The second and greater and more long-lasting crisis was the sudden appearance of an intellectual monster, called Russell’s Paradox, which threatened to destroy the supposedly harmonious structure of mathematical logic. The monster was and is composed (very roughly) like this: Russell had defined numbers in terms of (among other notions) classes and of classes of classes, so, for example, the class of all many-membered classes is itself a many-membered class. But most classes are not members of themselves: for instance, the class of all persons is not itself a person. Call this latter kind of class a normal class. Consider now the class of all normal classes: Is this class normal? If we assume that it is, i.e., that it must not be a member of itself, we can infer that it isn’t. If we assume that the class of all normal classes is not normal, we can infer that it is. Therefore it is impossible to say that it is and impossible to say that it is not normal. So it has to be admitted that the notion of class, supposedly essential to understanding the notion of number, is infected with a paradox. Not only are the foundations of mathematics insecure: but logic itself, which begins as the theory of predicates, classes (or sets), and class membership, has this paradox built into it.

Russell discovered the paradox in 1901, and for more than a decade tried various means of sealing off the infection, always unsuccessfully. This was no minor technical hitch in his design. It seems that in our proofs and derivations we may always stumble across paradoxical and undecidable propositions, which we cannot either affirm as true or dismiss as false. Russell had always believed that the concepts which we employ in our ordinary speech are riddled with contradiction, paradox, and indeterminacy: Hegel, Bradley, McTaggart had claimed this, and he had agreed with them. So the parallel paradox of the ship’s barber, plausibly defined as the man who shaves everyone who does not shave himself, need not have caused him to write letters of despair when he realized that the harmless question—“Does the ship’s barber shave himself or not?”—can have no answer: if he does he doesn’t, and if he doesn’t he does. But that the basic notions of mathematics and of logic are not immune to this fallacy undermined Russell’s theory of knowledge, which required that ordinary language should be remodeled to approximate to the perfect lucidity and consistency of mathematics, within which all properly formed questions ought to have a yes or no answer. What looks like a “technical” problem in formal logic had within Russell’s program immense consequences for what he called “popular” philosophy, that is, the philosophical account of human knowledge and of its limits.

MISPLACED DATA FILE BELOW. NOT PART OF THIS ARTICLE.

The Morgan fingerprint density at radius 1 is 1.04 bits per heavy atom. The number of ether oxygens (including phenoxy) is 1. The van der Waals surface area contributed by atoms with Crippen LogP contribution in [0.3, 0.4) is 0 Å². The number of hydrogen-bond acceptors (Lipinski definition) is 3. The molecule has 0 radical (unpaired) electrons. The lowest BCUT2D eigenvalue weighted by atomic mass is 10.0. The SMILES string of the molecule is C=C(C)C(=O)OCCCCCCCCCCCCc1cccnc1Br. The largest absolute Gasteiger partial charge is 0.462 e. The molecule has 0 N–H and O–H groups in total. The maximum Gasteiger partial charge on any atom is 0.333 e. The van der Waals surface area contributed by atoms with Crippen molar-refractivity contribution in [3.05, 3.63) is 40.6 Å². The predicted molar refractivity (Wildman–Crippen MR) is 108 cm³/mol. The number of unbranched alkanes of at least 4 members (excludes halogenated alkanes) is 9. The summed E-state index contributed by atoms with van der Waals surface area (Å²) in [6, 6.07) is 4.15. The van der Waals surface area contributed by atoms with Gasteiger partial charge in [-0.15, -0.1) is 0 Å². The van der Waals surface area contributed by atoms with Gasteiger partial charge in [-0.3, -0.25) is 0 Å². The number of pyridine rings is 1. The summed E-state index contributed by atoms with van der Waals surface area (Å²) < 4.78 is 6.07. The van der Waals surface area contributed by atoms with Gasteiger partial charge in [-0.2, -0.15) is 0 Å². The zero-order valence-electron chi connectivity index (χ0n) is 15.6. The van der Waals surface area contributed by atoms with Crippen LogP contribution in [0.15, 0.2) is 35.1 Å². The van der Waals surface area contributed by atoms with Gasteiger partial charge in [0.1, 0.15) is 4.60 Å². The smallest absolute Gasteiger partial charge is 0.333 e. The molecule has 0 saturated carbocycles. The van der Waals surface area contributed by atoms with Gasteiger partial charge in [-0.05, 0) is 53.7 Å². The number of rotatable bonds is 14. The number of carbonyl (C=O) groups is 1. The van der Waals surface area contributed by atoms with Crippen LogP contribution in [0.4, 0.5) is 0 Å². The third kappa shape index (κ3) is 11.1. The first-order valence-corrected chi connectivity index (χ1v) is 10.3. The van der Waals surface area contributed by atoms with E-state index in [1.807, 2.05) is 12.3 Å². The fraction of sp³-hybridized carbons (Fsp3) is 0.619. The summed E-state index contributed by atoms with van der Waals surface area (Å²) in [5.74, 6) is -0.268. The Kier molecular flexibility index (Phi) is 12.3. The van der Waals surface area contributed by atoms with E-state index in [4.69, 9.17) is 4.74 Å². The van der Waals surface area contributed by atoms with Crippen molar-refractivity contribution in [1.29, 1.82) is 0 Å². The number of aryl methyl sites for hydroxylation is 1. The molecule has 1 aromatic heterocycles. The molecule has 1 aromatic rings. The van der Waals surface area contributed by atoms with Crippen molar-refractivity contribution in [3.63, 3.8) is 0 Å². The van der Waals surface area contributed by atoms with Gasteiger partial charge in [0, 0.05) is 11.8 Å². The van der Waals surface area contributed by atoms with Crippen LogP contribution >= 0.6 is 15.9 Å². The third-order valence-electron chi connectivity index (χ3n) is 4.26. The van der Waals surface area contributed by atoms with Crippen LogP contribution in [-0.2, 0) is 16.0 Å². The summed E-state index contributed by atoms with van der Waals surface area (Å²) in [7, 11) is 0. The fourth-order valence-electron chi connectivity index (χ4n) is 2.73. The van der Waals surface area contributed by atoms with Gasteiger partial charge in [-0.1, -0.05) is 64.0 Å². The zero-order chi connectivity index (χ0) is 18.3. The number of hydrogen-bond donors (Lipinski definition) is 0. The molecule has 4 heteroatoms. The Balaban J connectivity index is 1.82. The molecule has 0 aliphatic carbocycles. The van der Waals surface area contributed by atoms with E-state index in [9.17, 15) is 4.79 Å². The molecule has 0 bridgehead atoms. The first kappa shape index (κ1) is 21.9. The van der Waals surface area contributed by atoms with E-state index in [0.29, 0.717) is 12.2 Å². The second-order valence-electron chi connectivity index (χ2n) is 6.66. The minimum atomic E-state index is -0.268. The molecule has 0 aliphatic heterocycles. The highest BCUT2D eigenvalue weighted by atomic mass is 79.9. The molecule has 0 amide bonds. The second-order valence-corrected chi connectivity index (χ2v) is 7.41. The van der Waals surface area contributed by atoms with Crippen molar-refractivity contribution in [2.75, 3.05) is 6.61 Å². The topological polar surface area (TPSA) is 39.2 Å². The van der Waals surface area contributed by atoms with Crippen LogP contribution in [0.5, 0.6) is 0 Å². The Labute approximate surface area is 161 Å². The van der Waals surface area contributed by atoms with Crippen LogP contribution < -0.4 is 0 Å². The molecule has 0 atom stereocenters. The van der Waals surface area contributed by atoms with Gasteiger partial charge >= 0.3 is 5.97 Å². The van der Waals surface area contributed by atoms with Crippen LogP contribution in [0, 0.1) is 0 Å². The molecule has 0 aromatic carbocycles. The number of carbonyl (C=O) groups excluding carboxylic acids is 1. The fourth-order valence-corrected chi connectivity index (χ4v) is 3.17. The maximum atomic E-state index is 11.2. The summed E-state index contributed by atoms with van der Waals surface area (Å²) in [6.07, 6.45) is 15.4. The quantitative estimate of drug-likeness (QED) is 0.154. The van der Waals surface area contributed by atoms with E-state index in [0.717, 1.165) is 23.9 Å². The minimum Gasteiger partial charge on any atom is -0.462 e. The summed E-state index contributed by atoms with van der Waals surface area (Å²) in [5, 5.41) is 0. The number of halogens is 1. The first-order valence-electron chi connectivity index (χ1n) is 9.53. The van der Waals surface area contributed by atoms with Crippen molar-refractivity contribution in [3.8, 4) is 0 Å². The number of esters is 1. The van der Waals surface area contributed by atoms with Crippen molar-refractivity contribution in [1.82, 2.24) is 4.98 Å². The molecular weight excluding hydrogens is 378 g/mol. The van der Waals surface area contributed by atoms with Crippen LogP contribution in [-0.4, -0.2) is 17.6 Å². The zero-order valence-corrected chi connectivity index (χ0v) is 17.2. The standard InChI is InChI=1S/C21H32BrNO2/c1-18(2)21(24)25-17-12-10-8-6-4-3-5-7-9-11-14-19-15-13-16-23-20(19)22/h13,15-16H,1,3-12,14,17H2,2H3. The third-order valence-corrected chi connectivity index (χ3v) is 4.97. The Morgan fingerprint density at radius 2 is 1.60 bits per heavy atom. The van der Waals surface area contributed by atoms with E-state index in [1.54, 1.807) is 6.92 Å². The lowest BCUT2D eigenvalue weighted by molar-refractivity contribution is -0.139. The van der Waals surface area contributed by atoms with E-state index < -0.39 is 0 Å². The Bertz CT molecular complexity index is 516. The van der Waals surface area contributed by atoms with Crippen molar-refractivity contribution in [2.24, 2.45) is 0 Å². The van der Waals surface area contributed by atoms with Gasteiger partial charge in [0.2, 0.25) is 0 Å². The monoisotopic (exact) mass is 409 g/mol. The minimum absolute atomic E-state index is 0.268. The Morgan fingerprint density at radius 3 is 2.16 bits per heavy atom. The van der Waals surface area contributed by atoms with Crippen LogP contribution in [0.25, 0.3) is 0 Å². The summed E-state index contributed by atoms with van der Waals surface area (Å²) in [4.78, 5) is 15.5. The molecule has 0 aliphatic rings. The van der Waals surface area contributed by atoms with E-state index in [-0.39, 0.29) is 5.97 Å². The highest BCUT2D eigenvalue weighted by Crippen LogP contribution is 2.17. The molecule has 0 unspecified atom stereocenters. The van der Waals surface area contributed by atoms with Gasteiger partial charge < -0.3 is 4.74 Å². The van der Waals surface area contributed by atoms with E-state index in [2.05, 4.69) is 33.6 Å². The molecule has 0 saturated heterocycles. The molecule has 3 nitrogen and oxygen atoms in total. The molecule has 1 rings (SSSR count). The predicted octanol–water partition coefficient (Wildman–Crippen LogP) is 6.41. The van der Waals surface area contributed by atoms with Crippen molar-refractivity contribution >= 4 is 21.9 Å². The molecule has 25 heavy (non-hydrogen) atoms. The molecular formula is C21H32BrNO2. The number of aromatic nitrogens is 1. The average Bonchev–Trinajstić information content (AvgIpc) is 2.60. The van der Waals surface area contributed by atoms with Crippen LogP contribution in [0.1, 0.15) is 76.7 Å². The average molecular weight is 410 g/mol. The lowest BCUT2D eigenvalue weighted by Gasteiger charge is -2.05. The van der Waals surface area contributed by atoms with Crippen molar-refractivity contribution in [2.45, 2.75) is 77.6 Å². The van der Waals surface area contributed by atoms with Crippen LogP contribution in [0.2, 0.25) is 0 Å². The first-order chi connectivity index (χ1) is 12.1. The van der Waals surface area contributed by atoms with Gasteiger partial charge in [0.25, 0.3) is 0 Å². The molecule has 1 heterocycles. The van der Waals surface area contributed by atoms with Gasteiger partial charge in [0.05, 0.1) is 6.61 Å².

In these letters one can see more clearly than in the Autobiography the very strong influence in Russell’s development of Wittgenstein, the pupil of genius who had come from Vienna to work with him and whom Russell loved. He wrote to Lady Ottoline in March 1912,

I love him and feel he will solve the problems that I am too old to solve—all kinds of vital problems that are raised by my work, but want a fresh mind and the vigour of youth…. His vigour and life is such a comfort after the washedout Cambridge type.

Wittgenstein had spoken with intense feeling about the beauty of Principia Mathematica, which he found like music, and the happiest hours of his life, he said, had been passed in Russell’s room. But the more fiercely he delved into Russell’s program, the more he came to wonder whether it was not radically and from the beginning misconceived and impossible. Both by temperament and by his upbringing in Vienna he was vastly more skeptical of the grand pretensions of philosophical theory and of rational reconstruction than Russell, who could never bear to doubt that the world, including both the atoms and the numbers in it, is “adapted to our powers of cognition,” in Kant’s phrase, when these powers are relentlessly applied. Truth and perfect intelligibility could be combined if only as philosophers we worked at combining them.